A partial transcript of Episode 15 of THE ART MOVEMENT. To listen to the full radio show, click here.
This year marks a special edition of Pride becayse it marks the 50th anniversary of the marches that took place on the one-year anniversary of the Stonewall Riots, which are often referred to as the first Gay Pride parade. It’s worth revisiting this important page in the history of the western world because I feel that people just don’t really know about it so here’s a simplified overview of what occurred on one hot summer night of 1969 in New York City. But let’s take it from the top.
In 1969, police raided the Stonewall Inn, a bar located in New York City’s Greenwich Village that served as a haven for the city’s gay, lesbian and transgender community. At the time, homosexual acts remained illegal in every states of the US, with the exception of Illinois. This meant that a bar or a restaurant could get shut down for both employing and serving gay patrons.
Most gay bars were operated by the mafia and police raids on gay bars were very common. In addition, the Stonewall Inn was also selling alcohol without a licence. This particular venue had already been targeted by the police force several times in that period but this time was different, as patrons actually fought back as they were roughed up pretty bad and arrested. Things got so hostile that the eight police officers tasked with clearing out the place barricaded themselves inside the bar and called for reinforcements.
When reinforcements arrived, things continued to escalate until eventually, the crowd of around 400 people that had gathered outside the bar dispersed. Tensions between the New York Police Force and the gay residents continued over the course of five days and nights. This was the sign that the LGBTQ+ community had reached boiling point and could no longer take being treated as outcasts within society.
Before Stonewall, the efforts to raise awareness for gay rights had been split up into several small groups, often according to gender, race, class and generational obstacles. But this uprising actually served as a catalyst for all of these works to be united in their differences and concentrate on common efforts on establishing places for gays and lesbians to be open about their sexual orientation without fear of being arrested.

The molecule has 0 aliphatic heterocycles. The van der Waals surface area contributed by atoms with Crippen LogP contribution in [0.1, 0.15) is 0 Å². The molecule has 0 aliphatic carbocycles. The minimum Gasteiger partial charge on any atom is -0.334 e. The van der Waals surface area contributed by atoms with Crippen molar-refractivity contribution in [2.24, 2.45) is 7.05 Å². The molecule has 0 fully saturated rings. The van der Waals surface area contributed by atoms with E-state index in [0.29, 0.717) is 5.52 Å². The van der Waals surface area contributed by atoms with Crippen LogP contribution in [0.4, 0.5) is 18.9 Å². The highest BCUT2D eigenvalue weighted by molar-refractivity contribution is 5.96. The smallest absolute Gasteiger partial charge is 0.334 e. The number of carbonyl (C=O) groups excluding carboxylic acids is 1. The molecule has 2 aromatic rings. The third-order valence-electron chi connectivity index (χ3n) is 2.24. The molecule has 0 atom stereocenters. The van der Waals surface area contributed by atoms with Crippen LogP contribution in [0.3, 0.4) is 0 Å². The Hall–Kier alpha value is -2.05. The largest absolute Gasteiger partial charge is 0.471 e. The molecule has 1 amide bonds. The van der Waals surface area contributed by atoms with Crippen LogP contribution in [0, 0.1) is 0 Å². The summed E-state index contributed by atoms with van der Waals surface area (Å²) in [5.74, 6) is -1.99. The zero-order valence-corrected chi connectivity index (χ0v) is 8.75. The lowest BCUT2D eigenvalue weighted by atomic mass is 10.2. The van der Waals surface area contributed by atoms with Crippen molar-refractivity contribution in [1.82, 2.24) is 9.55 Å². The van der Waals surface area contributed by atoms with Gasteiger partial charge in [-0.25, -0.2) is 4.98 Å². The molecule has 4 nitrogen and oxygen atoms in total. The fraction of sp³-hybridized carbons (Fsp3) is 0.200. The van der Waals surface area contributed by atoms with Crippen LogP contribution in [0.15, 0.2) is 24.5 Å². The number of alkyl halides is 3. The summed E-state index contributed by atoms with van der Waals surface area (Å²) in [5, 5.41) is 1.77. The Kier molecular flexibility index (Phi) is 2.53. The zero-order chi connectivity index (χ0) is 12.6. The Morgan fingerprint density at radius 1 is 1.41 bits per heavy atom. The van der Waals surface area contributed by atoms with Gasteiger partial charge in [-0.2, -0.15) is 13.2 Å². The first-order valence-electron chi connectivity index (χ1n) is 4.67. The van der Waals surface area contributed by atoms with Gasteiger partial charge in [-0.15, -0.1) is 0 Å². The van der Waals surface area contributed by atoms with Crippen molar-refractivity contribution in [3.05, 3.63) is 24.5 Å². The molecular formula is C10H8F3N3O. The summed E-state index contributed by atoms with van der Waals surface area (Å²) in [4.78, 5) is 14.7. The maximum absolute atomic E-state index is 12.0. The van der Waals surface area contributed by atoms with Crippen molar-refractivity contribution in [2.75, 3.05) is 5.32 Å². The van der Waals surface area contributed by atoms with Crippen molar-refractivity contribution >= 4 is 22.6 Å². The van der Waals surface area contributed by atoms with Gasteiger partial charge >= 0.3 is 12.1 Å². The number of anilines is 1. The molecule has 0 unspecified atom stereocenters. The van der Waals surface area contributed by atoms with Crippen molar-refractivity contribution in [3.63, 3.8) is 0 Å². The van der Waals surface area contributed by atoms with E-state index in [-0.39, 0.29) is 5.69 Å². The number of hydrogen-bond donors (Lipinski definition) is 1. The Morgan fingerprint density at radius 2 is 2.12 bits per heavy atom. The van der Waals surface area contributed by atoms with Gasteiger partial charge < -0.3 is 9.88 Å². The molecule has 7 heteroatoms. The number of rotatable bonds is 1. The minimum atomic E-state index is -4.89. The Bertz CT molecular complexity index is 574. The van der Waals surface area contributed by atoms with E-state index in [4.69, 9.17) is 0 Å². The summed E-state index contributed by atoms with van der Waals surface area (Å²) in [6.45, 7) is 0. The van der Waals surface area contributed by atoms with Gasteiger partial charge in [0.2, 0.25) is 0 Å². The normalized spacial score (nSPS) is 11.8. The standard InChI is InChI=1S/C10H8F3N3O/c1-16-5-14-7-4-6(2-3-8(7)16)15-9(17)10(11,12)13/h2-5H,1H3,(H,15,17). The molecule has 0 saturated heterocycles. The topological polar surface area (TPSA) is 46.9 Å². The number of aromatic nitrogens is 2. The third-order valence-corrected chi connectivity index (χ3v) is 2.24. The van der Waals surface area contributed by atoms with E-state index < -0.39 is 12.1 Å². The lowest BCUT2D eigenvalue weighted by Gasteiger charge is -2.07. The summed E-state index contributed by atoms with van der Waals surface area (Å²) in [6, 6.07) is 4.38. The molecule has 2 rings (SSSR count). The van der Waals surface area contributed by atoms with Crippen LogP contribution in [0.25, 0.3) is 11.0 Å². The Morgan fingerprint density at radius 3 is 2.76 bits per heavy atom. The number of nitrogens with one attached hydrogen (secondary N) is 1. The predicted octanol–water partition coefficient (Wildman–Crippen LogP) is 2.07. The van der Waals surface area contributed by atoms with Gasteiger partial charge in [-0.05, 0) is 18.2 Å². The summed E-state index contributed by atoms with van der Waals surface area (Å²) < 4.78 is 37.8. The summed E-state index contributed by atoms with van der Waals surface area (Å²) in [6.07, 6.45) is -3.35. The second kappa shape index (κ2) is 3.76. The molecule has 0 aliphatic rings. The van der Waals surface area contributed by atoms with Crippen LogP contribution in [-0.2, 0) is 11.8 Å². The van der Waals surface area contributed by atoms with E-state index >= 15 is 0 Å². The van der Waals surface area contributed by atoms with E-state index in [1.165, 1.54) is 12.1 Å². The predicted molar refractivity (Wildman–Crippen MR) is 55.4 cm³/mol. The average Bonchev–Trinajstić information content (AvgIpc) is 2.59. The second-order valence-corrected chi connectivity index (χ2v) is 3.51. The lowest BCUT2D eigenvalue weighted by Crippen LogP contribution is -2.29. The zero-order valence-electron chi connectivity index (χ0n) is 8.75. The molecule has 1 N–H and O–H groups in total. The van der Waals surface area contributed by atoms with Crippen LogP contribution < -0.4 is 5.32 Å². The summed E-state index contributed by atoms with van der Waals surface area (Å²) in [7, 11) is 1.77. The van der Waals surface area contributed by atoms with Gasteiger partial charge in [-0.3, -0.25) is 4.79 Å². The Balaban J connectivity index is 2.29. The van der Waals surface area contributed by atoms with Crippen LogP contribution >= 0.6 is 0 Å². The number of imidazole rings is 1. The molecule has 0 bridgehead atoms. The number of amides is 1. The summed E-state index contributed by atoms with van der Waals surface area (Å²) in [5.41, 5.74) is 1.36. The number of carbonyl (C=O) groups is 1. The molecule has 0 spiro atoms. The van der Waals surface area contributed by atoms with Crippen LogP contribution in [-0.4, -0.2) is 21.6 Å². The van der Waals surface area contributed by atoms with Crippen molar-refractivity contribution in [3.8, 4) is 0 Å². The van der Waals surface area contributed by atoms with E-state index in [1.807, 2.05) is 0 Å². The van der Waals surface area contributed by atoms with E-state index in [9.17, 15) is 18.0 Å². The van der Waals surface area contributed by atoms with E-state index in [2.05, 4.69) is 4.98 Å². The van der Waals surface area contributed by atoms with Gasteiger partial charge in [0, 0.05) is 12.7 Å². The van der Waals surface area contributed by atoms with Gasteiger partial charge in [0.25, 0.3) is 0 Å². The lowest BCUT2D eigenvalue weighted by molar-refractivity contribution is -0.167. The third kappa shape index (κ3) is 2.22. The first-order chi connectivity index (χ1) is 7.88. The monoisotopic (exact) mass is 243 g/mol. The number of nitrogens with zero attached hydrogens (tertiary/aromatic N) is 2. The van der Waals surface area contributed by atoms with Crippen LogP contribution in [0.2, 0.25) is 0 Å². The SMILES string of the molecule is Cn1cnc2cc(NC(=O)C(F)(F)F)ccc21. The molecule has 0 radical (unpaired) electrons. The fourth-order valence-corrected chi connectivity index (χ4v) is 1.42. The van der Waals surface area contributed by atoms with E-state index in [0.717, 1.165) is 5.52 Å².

On the one-year anniversary of the Stonewall Riots, gay activist organizations marched together, taking to the streets of New York, Los Angeles and San Francisco. These marches solidified their pact for a greater good — a pact that would be renewed year after year until today.
It’s important to say that the Stonewall Riots did not mark the birth of a united gay community and John D’Emilio writes, and I quote: “By the time of the Stonewall riots in New York City in 1969 – the event that ignited the gay liberation movement – our situation was hardly one of silence, invisibility and isolation. A massive grassroots liberation movement could form almost overnight precisely because communities of lesbians and gay men existed.”
Yet, Stonewall provided the gay community with the myth it needed to change the course of history. First of all, to put it in perspective, Carl Jung suggested that mythical stories connected individuals and societies with the “collective unconscious” in which all humans partake, and are one of mankind’s ways of interacting with the vast unseen world. The gay community up to that point may not have been completely invisible but society sure was doing all it could to make sure those queers and dykes stayed shut up in their closets. The myth of Stonewall ensured that they could not stay repressed any longer.
Secondly, Jerry Williams writes that myths have an important sociological function, helping us to understand ourselves as part of a wider human story, and where we fit within it. They shape our aspirations and give us meaning. Therefore, they are absolutely essential in forming the foundation for progress. Fifty years later, the legend of Stonewall lives on and since then, the discussions around gender and sexuality have become more sophisticated and even academicised — which I’m pretty sure is a word. Sometimes, they can be downright confusing. Yet, the fact that these discussions are so prominent within much of the Western World owes a lot to the birth of a cohesive core gay community — for now referred to as the LGBTQ+ community — and that owes a lot to the myth of the Stonewall Riots.